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On just atonement, we remit the deed:

A sire the slaughter of his son forgives;

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Plutarch, in his dissertation upon reading the poets, quotes this as an instance of Homer's judgment, in closing a ludicrous scene with decency and instruction. He artfully inserts a sentence by which he discovers his own judgment, and lets the reader into the moral of his fables; by this conduct he makes even the representation of evil actions useful, by shewing the shame and detriment they draw upon those who are guilty of them.

V. 386. He suffers who gives surety for th' unjust.] This verse is very obscure, and made still more obscure by the explanations of critics. Some think it implies, that it is wicked to be surety for a wicked person; and therefore Neptune should not give his promise for Mars thus taken in adultery. Some take it generally, suretyship is detrimental, and it is the lot of unhappy men to be sureties; the words then are to be construed in the following order, δειλαι τοι είγυαι, και δειλων ανδρων εΓγυαασθαι. • Sponsiones sunt infelices, et hominum est infelicium sponsiones dare.' Others understand it very differently, viz. to imply that the sureties of men of inferior condition should be to men of inferior condition; then the sentence will bear this import: if Mars, says Vulcan, res fuses to discharge the penalty, how shall I compel Neptune to pay it, who is so greatly my superior? And therefore adds by way of sentence, that the sponsor ought to be of the same station with the person to whom he becomes surety; or in Latin, Simplicium hominum simplices esse debent sponsores.' I have followed Plutarch, who, in his banquet of the seven wise men, explains it to signify that it is dangerous to be surety for a wicked person, according to the ancient sentence, είγυα παρα d3 ата. 'Loss follows suretyship.' Agreeably to the opinion of a much wiser person, He that is surety for a stranger shall smart for it; and he that hateth suretyship is sure.' Prov. xi. 15.

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V. 394.

...Mars to Thrace indignant flies : To the soft Cyprian shores the goddess moves.]

There is a reason for this particularity: the Thracians were a warlike people; the poet therefore sends the god of war thither: and the people of Cyprus being effeminate, and addicted to love and pleasures, he feigns the recess of the goddess of love to have been in that island. It is further observable, that he barely mentions the retreat of Mars, but dwells more largely upon the story of Venus. The reason is, the Fhæacians had no delight in the god of war, but the soft description of Venus better suited with their inclinations. EUSTATHIUS.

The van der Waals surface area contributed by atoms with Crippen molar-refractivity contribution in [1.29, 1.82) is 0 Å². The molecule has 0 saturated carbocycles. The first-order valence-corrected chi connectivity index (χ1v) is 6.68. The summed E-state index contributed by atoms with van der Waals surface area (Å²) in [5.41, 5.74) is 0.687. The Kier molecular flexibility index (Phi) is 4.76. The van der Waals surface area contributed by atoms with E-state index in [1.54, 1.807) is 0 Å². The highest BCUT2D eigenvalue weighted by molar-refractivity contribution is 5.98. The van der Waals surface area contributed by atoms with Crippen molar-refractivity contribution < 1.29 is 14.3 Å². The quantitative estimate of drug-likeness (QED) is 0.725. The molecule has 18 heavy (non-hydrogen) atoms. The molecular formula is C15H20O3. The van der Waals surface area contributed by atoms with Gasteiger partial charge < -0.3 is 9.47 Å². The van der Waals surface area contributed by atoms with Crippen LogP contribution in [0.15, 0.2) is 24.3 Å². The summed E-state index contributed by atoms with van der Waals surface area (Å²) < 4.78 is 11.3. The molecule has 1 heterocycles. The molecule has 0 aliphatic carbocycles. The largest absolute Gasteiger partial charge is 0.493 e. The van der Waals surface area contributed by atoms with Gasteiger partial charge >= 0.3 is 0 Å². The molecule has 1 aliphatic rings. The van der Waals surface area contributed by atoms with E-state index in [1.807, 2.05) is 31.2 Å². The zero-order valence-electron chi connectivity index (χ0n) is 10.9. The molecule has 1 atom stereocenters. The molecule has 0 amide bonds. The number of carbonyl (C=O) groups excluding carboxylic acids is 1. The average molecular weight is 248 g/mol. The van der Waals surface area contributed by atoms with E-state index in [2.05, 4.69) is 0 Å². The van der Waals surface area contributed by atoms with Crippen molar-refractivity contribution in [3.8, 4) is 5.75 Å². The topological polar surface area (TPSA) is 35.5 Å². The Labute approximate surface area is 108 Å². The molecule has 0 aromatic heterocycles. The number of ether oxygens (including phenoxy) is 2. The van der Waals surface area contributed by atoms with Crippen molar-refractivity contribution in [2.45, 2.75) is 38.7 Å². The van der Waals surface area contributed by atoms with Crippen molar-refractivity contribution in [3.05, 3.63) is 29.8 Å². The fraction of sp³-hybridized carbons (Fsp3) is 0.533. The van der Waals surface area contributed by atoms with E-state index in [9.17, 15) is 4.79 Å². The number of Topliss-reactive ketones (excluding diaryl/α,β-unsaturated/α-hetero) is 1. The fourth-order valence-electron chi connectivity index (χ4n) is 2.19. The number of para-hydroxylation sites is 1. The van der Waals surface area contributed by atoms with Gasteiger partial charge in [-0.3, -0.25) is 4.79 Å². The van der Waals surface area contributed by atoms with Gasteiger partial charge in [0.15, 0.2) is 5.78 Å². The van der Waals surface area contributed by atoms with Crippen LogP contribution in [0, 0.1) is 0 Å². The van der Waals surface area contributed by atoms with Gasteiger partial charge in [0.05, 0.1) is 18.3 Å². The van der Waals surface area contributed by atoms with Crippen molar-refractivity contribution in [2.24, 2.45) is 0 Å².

V. 410. And bending backward whirls it to the sky.] This is a literal translation of dybes onow; and it gives us a lively image

of a person in the act of throwing towards the skies. Eustathius is most learnedly trifling about this exercise of the ball, which was called oupavia, or aërial; it was a kind of dance, and while they sprung from the ground to catch the ball, they played with their feet in the air after the manner of dancers. He reckons up several other exercises at the ball, απορραξις, φαινίνδα, επισκυρο, and Jegμavorgis; and explains them all largely. Homer seems to oppose this aërial dance to the common one, wori xoon, or " on the ground,' which appears to be added to make an evident distinction between the sports; otherwise it is unnecessary; and to dance upon the ground is implied in wgxeny, for how should a dance be performed but upon the ground?

V. 450. And never, never may'st thou want this sword!] It can scarce be imagined how greatly this beautiful passage is misrepresented by Eustathius. He would have it to imply, "May I never want this sword,' taking To adverbially: the presents of enemies were reckoned fatal; Ulysses therefore, to avert the omen, prays that he may never have occasion to have recourse to this sword of Euryalus, but keep it amongst his treasures as a testimony of this reconciliation. This appears to be a very forced interpretation, and disagreeable to the general import of the rest of the sentence; he addresses to Euryalus, to whom then can this compliment be naturally paid but to Euryalus? Thou hast given me a sword,' says he; ' may thy days be so peaceable as never to want it!' This is an instance of the polite address, and the forgiving temper, of Ulysses.

V.485. Clos'd with Circean art.... .] Such passages as these have more of nature than art, and are too narrative, and different from modern ways of speaking, to be capable of much ornament in poetry. Eustathius observes that keys were not in use in these ages, but were afterwards invented by the Lacedæmonians; but they used to bind their carriages with intricate knots. Thus the Gordian knot was famous in antiquity. And this knot of Ulysses became a proverb, to express any insolvable difficulty, • т8 odvaENG SEμes: this is the reason why he is said to have learned it from Circe; it was of great esteem amongst the ancients, and